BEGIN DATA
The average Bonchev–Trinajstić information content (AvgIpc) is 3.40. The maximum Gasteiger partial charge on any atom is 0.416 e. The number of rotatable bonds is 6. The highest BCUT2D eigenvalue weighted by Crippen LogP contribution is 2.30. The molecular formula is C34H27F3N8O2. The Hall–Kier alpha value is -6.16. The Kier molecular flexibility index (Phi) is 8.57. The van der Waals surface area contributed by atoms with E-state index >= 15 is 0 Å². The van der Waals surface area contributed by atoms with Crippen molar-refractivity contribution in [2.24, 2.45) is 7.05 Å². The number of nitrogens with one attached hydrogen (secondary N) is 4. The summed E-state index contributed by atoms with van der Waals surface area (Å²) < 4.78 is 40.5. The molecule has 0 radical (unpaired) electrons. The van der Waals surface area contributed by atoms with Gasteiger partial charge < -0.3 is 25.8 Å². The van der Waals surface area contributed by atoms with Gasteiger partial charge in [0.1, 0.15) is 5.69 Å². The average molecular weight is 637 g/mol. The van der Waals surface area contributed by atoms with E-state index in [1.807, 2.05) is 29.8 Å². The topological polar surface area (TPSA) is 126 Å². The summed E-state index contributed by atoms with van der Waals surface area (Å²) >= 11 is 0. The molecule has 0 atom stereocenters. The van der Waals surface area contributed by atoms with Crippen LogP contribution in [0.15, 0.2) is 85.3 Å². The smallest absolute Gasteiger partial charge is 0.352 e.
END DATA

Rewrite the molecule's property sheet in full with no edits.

The average Bonchev–Trinajstić information content (AvgIpc) is 3.40. The maximum Gasteiger partial charge on any atom is 0.416 e. The number of rotatable bonds is 6. The highest BCUT2D eigenvalue weighted by Crippen LogP contribution is 2.30. The molecular formula is C34H27F3N8O2. The Hall–Kier alpha value is -6.16. The Kier molecular flexibility index (Phi) is 8.57. The van der Waals surface area contributed by atoms with E-state index >= 15 is 0 Å². The van der Waals surface area contributed by atoms with Crippen molar-refractivity contribution in [2.24, 2.45) is 7.05 Å². The number of nitrogens with one attached hydrogen (secondary N) is 4. The summed E-state index contributed by atoms with van der Waals surface area (Å²) < 4.78 is 40.5. The molecule has 0 radical (unpaired) electrons. The van der Waals surface area contributed by atoms with Gasteiger partial charge < -0.3 is 25.8 Å². The van der Waals surface area contributed by atoms with Gasteiger partial charge in [0.1, 0.15) is 5.69 Å². The average molecular weight is 637 g/mol. The van der Waals surface area contributed by atoms with E-state index in [1.807, 2.05) is 29.8 Å². The topological polar surface area (TPSA) is 126 Å². The summed E-state index contributed by atoms with van der Waals surface area (Å²) >= 11 is 0. The molecule has 0 atom stereocenters. The van der Waals surface area contributed by atoms with Crippen LogP contribution in [0.15, 0.2) is 85.3 Å². The smallest absolute Gasteiger partial charge is 0.352 e.